Today, my grandfather is watching the news at the anxiety-inducing volume at which the news is often watched, as he does every day from 8am into the next morning’s wee hours. After roughly 48 hours of this I feel decidedly less hopeful than I did at the end of the Republican National Convention. Were I to believe that this news is “fair and balanced,”3 that I am indeed entering a “no-spin zone,” I would be forced to believe, also, that the apocalypse is imminent. I understand now why everyone was so scared for my safety at the RNC.

3. Joseph White, a political science professor at Case Western Reserve, told me before the RNC, “There is a part of the Republican base which basically thinks the press are liberal elites who scorn them and don’t like them and make fun of them and are part of what has taken the country away from them. Fox News [claiming to be] ‘fair and balanced’ is an accusation—they’re calling CNN and NBC unfair and unbalanced.”

Now, as I make my way through another day as an unwilling participant in the 24-hour news cycle at my grandfather’s house, the warmth I felt in Cleveland, the engagement and empathy and concern for the future is absent in the cold glow of The News. Of my Facebook feed. Of complex issues demoted to clickbait. And I’m not pretending another station would yield any less self-righteous anxiety. Perhaps instead of seeking out news sources that we agree with, we should be questioning the very impulse to agree with rather than evaluate the news.4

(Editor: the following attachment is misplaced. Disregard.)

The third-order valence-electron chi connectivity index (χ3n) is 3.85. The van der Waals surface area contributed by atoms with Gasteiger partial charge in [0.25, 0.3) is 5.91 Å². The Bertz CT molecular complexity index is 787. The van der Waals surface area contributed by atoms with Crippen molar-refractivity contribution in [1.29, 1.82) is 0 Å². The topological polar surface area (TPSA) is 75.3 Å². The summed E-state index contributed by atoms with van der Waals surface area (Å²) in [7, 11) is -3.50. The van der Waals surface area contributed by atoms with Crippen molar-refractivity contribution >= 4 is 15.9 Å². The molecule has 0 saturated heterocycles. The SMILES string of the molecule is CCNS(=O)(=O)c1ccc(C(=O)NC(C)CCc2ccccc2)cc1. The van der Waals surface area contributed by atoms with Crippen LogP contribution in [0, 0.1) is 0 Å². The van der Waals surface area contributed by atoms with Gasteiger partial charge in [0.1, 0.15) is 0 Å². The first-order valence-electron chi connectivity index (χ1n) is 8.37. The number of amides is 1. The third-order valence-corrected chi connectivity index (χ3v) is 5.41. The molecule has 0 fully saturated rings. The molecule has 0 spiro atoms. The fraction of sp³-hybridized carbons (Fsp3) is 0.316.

4. As Joseph White told me in our interview, “There’s no agreement about facts. Criticisms are not taken all that seriously unless they’re taken from my side. Unless Trump does something that Republican leaders have trouble defending, it’s just going to get shrugged off by right-leaning voters using right-leaning sources. And same for Hillary.”

The thing that is crushing my Hamiltonian dream of a better America today is that my cohort5 is electing to learn about the plight of their neighbor via the corrective lenses of the news rather than by asking.

5. As Annie Dillard describes it: everyone alive at the same time as me.

“What,” Jaina asked with a note of incredulity as we walked through the streets of Cleveland, “do people think a president does?”

Originally published in This Land: Fall 2016